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Vol. LXIII, No. 48
Wednesday, December 2, 2009
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Mutual Mistrust and Media Indifference Cited in Talk on U.S.-China Relations

Ellen Gilbert

Former Clinton administration official Kenneth Lieberthal agrees “overall” with President Obama’s contention that there is no more important relationship to the U.S. than the one it has with China.

At a recent talk entitled “U.S.-China Relations and the Issue of Climate Change” sponsored by the The Princeton-Harvard China and the World Program, and the Woodrow Wilson School for International Affairs, Mr. Lieberthal offered perspectives on the two countries’ recent efforts to work together, and, particularly, their prospects for addressing climate change either collaboratively or separately.

The complexities informing U.S.-China relations are formidable, said the University of Michigan Professor of Political Science and Brookings Institution Visiting Fellow. Not the least of them was the press’s disregard for the seven clean energy agreements made during President Obama’s recent visit to China. Despite the fact that they are “enormously effective,” Mr. Lieberthal said, “it’s hard to get momentum going, since the press totally ignored it.”

Speaking to a full audience in the Woodrow Wilson School’s Robertson Auditorium, Mr. Lieberthal said that it was important to distinguish “clean energy,” a more easily agreed-upon concept, from “climate change,” which is more “diffuse and emotional.” Distrust of the U.S.’s intentions may make it difficult for China to agree to limit carbon emissions, he observed, as they wonder whether they are truly being asked to do something for the environment, or actually being told to cut back on production that threatens the U.S. economy.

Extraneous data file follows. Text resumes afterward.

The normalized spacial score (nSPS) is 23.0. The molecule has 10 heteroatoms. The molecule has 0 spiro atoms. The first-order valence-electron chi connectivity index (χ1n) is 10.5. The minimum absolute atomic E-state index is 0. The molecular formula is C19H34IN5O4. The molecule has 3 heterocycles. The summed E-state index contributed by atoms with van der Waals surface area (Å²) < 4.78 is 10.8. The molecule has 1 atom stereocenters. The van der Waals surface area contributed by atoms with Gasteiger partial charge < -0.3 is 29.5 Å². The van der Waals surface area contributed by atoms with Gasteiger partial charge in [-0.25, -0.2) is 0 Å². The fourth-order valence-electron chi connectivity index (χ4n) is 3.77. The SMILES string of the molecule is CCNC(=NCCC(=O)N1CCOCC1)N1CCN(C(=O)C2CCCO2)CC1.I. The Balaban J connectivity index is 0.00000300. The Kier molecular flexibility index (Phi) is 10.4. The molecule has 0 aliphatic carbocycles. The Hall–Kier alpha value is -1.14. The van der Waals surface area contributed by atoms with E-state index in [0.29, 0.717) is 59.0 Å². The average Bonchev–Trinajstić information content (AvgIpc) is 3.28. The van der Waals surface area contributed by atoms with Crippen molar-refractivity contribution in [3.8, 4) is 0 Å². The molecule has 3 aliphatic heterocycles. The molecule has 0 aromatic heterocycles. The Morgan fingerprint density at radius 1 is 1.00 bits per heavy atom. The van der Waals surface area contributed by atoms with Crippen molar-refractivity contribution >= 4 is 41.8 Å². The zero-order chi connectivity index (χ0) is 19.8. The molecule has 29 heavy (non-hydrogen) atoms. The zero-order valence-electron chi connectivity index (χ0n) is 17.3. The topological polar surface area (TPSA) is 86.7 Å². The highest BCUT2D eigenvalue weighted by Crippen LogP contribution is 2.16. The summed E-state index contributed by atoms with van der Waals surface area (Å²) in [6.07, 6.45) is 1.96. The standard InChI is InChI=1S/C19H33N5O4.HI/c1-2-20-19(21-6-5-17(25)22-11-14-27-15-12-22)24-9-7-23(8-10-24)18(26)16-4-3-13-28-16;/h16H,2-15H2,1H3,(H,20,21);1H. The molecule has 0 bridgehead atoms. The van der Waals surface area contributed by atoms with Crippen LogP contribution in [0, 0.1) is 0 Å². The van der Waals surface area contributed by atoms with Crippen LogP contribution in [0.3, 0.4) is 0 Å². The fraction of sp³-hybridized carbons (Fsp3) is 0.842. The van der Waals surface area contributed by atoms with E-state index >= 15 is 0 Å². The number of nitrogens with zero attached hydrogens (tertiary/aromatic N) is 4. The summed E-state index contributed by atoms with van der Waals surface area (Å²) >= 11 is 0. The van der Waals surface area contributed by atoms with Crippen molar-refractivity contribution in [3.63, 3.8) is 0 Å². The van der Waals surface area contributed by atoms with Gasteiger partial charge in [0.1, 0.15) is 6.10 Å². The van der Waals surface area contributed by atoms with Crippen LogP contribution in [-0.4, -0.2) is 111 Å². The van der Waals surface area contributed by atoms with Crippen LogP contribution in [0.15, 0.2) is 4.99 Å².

The mistrust is mutual, Mr. Lieberthal noted, with the U.S. anxious about “what a wealthy and powerful China would be like,” and fear that it would undermine U.S. interests. Each side needs to think about issues that will facilitate more “credible communication” with each other over the long term, he noted. In the meantime, “chances of sliding into a mutually antagonistic relationship are very high.”

Mr. Lieberthal described the juxtaposition of China’s “political economy designed to maximize export competitiveness” with current high rates of unemployment in the U.S. as “very troublesome.” He predicted that “temperatures will rise” during the coming year in China’s relations with both the U.S. and the European Union. Human rights issues may come to the fore, particularly with respect to China’s treatment of Tibet.

In the midst of these larger issues, Mr. Lieberthal said, addressing climate questions may provide an opportunity for the two countries to work together. Unlike President Bush, he noted, President Obama believes in global warming and the fact that while governments alone cannot solve the problem, they are necessary components in its solution.

With the Himalaya glaciers (sometimes described as “the Water Tower of Asia”) losing seven percent of their volume annually, China is “fundamentally threatened” by global warming, observed Mr. Lieberthal. Rainfall has dramatically diminished, and rising sea levels threaten China’s metropolitan areas. Responding to these crises may actually pose an “economic opportunity” for the Chinese, according to Mr. Lieberthal. Having missed out on the industrial and the information revolutions, they are eager to be “key innovators” in the “green” revolution.

Mr. Lieberthal concluded by suggesting that the “whole idea of what the Copenhagen Climate Change Conference will accomplish needs to be reframed,” with less focus on ultimate targets, and more attention on “putting the architecture for final agreements into place.”

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